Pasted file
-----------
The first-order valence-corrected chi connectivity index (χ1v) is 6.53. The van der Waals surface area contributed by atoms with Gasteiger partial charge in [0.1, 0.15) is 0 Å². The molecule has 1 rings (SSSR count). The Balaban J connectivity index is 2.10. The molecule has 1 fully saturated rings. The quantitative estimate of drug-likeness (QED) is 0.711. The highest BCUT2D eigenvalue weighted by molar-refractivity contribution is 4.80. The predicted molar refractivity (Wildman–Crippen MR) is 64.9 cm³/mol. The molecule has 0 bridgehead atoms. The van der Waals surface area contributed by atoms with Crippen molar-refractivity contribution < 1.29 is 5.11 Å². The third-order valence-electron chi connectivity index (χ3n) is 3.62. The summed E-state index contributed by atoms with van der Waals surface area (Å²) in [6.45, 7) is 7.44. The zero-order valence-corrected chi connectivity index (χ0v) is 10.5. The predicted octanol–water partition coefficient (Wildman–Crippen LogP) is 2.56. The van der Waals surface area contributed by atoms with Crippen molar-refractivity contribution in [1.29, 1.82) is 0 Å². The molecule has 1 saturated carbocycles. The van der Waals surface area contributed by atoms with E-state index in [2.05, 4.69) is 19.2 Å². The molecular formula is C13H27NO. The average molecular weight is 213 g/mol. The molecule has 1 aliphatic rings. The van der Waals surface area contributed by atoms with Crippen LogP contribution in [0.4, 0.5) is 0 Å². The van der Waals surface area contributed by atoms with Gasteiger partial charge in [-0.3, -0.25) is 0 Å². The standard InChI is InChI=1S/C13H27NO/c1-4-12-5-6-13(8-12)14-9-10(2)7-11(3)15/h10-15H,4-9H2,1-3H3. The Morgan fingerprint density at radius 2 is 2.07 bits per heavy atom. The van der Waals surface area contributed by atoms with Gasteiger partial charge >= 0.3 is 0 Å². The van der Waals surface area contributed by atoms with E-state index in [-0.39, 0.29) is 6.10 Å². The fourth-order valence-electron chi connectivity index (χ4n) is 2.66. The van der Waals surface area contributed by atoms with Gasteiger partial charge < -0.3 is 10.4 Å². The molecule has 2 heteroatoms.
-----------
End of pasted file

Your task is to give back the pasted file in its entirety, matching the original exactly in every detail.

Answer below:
The first-order valence-corrected chi connectivity index (χ1v) is 6.53. The van der Waals surface area contributed by atoms with Gasteiger partial charge in [0.1, 0.15) is 0 Å². The molecule has 1 rings (SSSR count). The Balaban J connectivity index is 2.10. The molecule has 1 fully saturated rings. The quantitative estimate of drug-likeness (QED) is 0.711. The highest BCUT2D eigenvalue weighted by molar-refractivity contribution is 4.80. The predicted molar refractivity (Wildman–Crippen MR) is 64.9 cm³/mol. The molecule has 0 bridgehead atoms. The van der Waals surface area contributed by atoms with Crippen molar-refractivity contribution < 1.29 is 5.11 Å². The third-order valence-electron chi connectivity index (χ3n) is 3.62. The summed E-state index contributed by atoms with van der Waals surface area (Å²) in [6.45, 7) is 7.44. The zero-order valence-corrected chi connectivity index (χ0v) is 10.5. The predicted octanol–water partition coefficient (Wildman–Crippen LogP) is 2.56. The van der Waals surface area contributed by atoms with Crippen molar-refractivity contribution in [1.29, 1.82) is 0 Å². The molecule has 1 saturated carbocycles. The van der Waals surface area contributed by atoms with E-state index in [2.05, 4.69) is 19.2 Å². The molecular formula is C13H27NO. The average molecular weight is 213 g/mol. The molecule has 1 aliphatic rings. The van der Waals surface area contributed by atoms with Crippen LogP contribution in [0.4, 0.5) is 0 Å². The van der Waals surface area contributed by atoms with Gasteiger partial charge in [-0.3, -0.25) is 0 Å². The standard InChI is InChI=1S/C13H27NO/c1-4-12-5-6-13(8-12)14-9-10(2)7-11(3)15/h10-15H,4-9H2,1-3H3. The Morgan fingerprint density at radius 2 is 2.07 bits per heavy atom. The van der Waals surface area contributed by atoms with Gasteiger partial charge >= 0.3 is 0 Å². The van der Waals surface area contributed by atoms with E-state index in [-0.39, 0.29) is 6.10 Å². The fourth-order valence-electron chi connectivity index (χ4n) is 2.66. The van der Waals surface area contributed by atoms with Gasteiger partial charge < -0.3 is 10.4 Å². The molecule has 2 heteroatoms.